Category Archives: HISTORICAL

White House

Written on February 21, 2017 at 1:09 pm, by

The White House, one of the most recognizable buildings in Washington, DC., was designed by James Hoban, an Irish-born-and-trained architect who won a competition organized by President George Washington and Secretary of State Thomas Jefferson in 1792. He also designed the Capitol. Although  President Washington oversaw construction, he never lived in the house. President John […]

Carrier Pigeons

Written on February 14, 2017 at 9:16 am, by

The use of carrier pigeons was a unique form of communication during World War II. The U.S. Army, Navy, Marines and Coast Guard each had their own well-trained birds. The use of carrier pigeons did not originate with World War II. The Romans used them in ancient times, and the U.S. Army Signal Corps established […]

Thomas Hart Benton

Written on February 7, 2017 at 12:56 pm, by

Another famous Missourian was Senator Thomas Hart Benton. He was born in Hillsborough, North Carolina, on March 14, 1782. He was the first son of Jesse Benton and Ann Gooch. When Thomas was eight years old, his father died of Tuberculosis. After a disturbance at school while studying to become a lawyer, he moved with […]

Fort Ross

Written on January 31, 2017 at 1:56 pm, by

In February of 1812, Russia established Fort Ross on the coast north of San Francisco, California. The Russians had begun to expand into the North American continent in 1741, with  a scientific expedition to Alaska. The expedition found abundant sea otters and returned to Russia with the news, resulting in Russian investment in the fur […]

Kit Carson

Written on January 24, 2017 at 12:50 pm, by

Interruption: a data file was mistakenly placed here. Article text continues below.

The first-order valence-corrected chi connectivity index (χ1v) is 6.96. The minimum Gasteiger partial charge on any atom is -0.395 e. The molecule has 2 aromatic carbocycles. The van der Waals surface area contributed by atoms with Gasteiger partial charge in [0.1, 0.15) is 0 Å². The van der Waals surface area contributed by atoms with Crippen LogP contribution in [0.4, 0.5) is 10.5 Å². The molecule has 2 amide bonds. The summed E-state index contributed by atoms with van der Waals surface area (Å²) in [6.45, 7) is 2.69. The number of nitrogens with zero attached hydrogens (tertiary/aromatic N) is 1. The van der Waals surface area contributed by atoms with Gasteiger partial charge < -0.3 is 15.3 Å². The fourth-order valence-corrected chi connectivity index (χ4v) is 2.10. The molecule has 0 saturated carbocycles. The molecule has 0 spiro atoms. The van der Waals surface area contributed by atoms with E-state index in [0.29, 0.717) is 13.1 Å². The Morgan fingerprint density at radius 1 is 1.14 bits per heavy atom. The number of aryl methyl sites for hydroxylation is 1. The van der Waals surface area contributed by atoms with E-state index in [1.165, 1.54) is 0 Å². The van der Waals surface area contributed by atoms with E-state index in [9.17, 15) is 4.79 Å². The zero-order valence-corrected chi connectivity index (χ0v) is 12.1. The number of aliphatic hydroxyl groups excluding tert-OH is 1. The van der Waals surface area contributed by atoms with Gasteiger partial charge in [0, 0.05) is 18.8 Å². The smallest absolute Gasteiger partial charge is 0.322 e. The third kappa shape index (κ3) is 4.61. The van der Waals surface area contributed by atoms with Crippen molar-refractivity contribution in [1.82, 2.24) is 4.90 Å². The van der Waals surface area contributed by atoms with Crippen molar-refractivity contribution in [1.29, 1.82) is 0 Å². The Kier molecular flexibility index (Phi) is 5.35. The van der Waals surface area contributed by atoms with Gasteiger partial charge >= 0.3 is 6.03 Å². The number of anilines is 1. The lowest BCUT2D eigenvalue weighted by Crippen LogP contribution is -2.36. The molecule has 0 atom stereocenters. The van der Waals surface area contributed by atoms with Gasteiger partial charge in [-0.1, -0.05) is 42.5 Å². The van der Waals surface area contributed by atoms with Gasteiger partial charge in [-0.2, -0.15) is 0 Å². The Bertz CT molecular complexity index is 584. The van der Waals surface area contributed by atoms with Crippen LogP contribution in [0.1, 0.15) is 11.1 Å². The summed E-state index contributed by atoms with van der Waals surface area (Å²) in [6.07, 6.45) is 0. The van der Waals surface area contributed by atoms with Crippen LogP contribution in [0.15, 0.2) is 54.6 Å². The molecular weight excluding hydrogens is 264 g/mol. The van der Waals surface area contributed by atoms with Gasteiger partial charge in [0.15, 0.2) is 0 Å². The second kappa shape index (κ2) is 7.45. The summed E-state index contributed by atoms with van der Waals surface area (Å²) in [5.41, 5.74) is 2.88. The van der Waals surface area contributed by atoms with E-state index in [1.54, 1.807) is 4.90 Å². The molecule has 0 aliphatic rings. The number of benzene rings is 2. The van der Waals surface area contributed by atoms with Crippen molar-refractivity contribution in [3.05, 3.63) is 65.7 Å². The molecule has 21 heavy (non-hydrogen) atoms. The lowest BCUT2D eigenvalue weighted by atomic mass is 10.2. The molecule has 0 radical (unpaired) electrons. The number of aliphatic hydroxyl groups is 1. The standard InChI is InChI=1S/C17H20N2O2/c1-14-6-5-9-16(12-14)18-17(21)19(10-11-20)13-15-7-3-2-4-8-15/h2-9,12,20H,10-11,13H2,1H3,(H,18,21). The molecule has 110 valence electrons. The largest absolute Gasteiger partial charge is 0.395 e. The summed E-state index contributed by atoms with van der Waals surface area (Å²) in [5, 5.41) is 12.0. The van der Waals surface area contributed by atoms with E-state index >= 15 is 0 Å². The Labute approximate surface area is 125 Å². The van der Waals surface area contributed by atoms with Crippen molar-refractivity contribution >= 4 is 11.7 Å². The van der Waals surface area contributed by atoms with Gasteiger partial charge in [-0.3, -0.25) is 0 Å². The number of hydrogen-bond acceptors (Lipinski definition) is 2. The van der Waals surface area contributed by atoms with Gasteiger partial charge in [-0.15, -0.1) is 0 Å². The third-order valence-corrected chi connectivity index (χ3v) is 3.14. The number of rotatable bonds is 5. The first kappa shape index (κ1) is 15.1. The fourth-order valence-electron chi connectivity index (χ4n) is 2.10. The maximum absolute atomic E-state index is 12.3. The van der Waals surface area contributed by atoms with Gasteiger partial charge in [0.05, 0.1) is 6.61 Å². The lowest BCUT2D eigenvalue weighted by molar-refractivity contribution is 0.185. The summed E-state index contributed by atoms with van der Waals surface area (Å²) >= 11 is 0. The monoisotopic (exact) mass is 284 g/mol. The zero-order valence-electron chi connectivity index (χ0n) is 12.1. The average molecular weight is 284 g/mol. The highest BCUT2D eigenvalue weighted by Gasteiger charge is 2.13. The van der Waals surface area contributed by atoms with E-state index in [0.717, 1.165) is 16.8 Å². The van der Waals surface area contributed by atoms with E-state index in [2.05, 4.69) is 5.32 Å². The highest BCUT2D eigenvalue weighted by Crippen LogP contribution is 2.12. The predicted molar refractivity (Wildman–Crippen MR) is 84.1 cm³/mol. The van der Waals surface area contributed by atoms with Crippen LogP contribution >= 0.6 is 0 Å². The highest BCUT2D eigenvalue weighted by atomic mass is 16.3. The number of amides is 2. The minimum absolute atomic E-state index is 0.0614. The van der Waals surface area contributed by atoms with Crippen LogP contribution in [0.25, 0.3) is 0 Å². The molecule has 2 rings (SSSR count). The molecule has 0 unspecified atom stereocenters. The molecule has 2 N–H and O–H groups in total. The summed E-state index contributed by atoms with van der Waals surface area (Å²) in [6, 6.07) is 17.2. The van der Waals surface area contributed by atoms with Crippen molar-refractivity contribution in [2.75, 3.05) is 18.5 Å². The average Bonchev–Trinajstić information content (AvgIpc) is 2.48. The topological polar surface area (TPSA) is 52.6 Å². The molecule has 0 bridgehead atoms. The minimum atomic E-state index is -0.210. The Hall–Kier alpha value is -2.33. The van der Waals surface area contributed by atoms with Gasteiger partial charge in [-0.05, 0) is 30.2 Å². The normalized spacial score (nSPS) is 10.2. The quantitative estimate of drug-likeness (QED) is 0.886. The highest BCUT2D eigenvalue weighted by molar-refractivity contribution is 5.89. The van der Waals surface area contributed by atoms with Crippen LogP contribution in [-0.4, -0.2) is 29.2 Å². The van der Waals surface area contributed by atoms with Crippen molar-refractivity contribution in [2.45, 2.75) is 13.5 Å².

Kit Carson was an American frontiersman, trapper, soldier, and Indian agent who made an important contribution to the westward expansion of the United States. Born on Christmas Eve, 1809, Christopher “Kit” Carson became one of  the   most famous figures   in  the American West. He grew up on    the Missouri frontier on lands bought from the […]

The Honey War

Written on January 16, 2017 at 2:13 pm, by

A confrontation that has been called the “silliest war in American history” took place in the winter of 1839 in Northeast Missouri. The incident called the Honey War grew out of a long-standing dispute between Iowa and Missouri over the boundary line between the two states. The line was originally surveyed in 1816 by J.C. […]

Bill of Rights

Written on January 10, 2017 at 9:19 am, by

More than two hundred years ago, a miracle happened in Philadelphia! The United States Constitution was drawn  up  and ratified. It is the  oldest written body of laws, still in use, in the whole  world. Perhaps it would be more accurate to say that the Constitution is a series of miracles—one of which is the […]

Nellie Tayloe Ross

Written on January 10, 2017 at 8:54 am, by

With her inauguration on January 5, 1925, Nellie Tayloe Ross of Wyoming became the nation’s first woman governor. Nellie Ross, a native of northwest Missouri, was the widow of William B. Ross, who had been elected governor of Wyoming in 1922 and died October 2, 1924 from appendicitis, after serving only one year and ten […]

19th Amendment

Written on December 27, 2016 at 4:18 pm, by

The 19th Amendment to the United States Constitution prohibits any United States citizen from being denied the right to vote on the basis of sex. It was ratified on August 18, 1920. The Constitution allows the states to determine the qualifications for voting, and until the 1910s   most states did not allow women  to vote. […]

Esek Hopkins

Written on December 20, 2016 at 9:36 am, by

On December 22, 1775, the Continental Congress created a Continental Navy. The first commander in chief of the fleet being assembled at Philadelphia was Esek Hopkins, who was given the title of Admiral by George Washington. Hopkins’ brother, Stephen Hopkins, governor of Rhode Island and chairman of the naval committee of the Continental Congress, persuaded […]